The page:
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Podcast: The hidden costs of war
"I exchanged glances with my Iraqi medical colleague and it was immediately clear that we were both thinking the same thing. Four months! How could it be possible that this poor child has been like this for four months?"
Nina Rajani, a doctor from London, has just returned from Iraq. On this week's episode of our Everyday Emergency podcast, Nina explains what it took to treat people caught in a vicious cycle of violent conflict and poor health.
Listen below or download the episode via your favourite podcast provider.
Nina's job in Iraq was to care for people fleeing the embattled town of Hawijah, one of the last two strongholds of ISIS, or the so-called Islamic State. Tens of thousands of people are still trapped in the town.
Many of those lucky enough to escape make a 40-mile journey on foot to Kirkuk, the nearest city. The journey is fraught with danger; according to our patients, snipers keep watch on the outskirts of the town, and the road to Kirkuk is peppered with landmines.
In Kirkuk, Nina worked with an MSF team in a camp sheltering those who had made it from Hawijah.
While there, Nina and the team recognised that the greatest health threats her patients faced were not necessarily bomb blasts or bullet wounds, but chronic conditions made worse by the conflict. "The bulk of the cases we dealt with were not that different from the kind of patient I might come across in my East London general practice," says Nina.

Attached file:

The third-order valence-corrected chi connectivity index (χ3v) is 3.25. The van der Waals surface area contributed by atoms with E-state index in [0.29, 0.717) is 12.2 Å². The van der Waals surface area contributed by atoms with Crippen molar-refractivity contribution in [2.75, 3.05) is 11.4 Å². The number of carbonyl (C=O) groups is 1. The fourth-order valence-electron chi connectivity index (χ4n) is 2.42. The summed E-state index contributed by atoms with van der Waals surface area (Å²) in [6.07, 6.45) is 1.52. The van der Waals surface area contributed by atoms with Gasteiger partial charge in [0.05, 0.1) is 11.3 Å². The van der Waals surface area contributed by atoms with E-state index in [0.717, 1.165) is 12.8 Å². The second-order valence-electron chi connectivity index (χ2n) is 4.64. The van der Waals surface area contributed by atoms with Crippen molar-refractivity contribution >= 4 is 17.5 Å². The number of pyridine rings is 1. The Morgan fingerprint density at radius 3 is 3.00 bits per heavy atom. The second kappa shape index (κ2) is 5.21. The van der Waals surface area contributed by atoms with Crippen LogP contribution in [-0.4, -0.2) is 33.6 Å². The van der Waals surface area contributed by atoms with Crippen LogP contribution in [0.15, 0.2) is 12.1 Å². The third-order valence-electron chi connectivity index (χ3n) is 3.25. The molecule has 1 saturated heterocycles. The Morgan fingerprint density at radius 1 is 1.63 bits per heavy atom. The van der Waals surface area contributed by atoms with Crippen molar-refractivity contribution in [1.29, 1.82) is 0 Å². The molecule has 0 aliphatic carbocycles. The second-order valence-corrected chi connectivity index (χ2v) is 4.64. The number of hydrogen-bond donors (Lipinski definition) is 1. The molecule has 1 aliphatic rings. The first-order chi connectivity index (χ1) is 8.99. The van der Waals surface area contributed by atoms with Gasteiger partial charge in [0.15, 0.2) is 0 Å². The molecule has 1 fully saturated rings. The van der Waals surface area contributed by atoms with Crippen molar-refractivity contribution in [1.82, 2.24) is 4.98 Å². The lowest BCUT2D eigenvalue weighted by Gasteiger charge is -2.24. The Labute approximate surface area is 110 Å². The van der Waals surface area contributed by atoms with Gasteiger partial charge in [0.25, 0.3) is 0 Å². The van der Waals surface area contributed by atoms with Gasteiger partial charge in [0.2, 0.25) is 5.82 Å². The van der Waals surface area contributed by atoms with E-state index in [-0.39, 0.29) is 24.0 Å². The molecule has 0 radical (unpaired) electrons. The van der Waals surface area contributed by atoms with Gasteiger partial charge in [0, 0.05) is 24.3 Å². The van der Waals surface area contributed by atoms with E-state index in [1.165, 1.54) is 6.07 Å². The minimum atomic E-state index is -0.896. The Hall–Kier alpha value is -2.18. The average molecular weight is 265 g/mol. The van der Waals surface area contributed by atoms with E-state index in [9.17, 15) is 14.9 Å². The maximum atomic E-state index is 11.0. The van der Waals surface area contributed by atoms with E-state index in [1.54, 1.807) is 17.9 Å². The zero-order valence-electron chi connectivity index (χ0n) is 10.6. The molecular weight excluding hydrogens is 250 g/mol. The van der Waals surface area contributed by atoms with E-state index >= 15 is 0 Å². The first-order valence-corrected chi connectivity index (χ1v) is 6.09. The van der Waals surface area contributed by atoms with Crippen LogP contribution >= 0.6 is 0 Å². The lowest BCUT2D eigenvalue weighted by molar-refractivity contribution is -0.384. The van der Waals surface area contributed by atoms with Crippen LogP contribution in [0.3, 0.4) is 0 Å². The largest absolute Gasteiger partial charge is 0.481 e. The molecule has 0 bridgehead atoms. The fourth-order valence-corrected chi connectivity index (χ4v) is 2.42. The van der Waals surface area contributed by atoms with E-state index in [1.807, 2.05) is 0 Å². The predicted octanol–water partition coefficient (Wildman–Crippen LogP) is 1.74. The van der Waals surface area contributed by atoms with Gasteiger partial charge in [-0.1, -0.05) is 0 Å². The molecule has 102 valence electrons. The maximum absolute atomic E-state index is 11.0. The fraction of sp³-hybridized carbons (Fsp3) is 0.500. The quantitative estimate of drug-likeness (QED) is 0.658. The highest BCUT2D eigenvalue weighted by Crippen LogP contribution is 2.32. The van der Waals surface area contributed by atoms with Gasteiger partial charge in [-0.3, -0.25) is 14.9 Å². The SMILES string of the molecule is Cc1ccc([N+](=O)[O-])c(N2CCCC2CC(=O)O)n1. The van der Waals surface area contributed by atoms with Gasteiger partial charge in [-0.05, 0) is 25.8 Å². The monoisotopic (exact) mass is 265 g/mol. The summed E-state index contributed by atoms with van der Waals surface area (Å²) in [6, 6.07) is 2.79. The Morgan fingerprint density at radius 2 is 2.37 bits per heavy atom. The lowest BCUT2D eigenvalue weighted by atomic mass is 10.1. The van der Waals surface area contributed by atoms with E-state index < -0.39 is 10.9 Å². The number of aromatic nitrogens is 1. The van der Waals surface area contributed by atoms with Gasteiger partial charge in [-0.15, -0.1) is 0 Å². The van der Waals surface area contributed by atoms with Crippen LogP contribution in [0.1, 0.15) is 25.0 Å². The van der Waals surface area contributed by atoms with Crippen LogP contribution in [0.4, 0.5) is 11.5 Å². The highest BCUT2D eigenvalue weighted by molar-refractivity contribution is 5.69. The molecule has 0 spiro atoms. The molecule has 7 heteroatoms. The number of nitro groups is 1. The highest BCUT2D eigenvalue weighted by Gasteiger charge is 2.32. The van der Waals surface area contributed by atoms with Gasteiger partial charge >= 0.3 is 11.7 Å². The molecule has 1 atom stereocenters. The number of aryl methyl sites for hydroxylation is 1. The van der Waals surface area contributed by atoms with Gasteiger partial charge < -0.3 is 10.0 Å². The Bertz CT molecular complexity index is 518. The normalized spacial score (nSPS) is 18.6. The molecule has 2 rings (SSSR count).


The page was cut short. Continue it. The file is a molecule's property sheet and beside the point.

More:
Non-communicable diseases, or NCDs, are non-infectious medical conditions that last for long periods of time and progress slowly. The four main types of NCD’s are cardiovascular diseases – like heart attacks and stroke – cancer, chronic respiratory diseases – such as asthma – and diabetes.
They are the leading cause of death in the world, accounting for 70 percent of all annual deaths. Eighty percent are in low-to-middle income countries like Iraq.
"We had people coming to us every day asking, 'Have you got this? Have you got that blood pressure tablet?' It was so satisying to eventually be ale to give them the medication that they really needed."
In humanitarian emergencies, especially where people are on the move, those with chronic conditions often aren't able to get the medicine and healthcare they would during more stable times back home.
After a survey was carried out in the Kirkuk camp, Nina and the team recognised that more needed to be done for patients with NCDs. Taking the lead from another MSF project nearby in Kanahqin, the team drew up a plan to open a clinic for chronic conditions in the camp.
"It was even more successful than I could have imagined," says Nina. "We had people coming to us every day asking, 'Have you got this? Have you got that blood pressure tablet?' And up until we were able to get our programme running, we had to turn them away, which was really difficult.
"But it was so satisfying to eventually be able to give them the medication that they really needed and we had some really happy and very grateful people. That was really nice to see."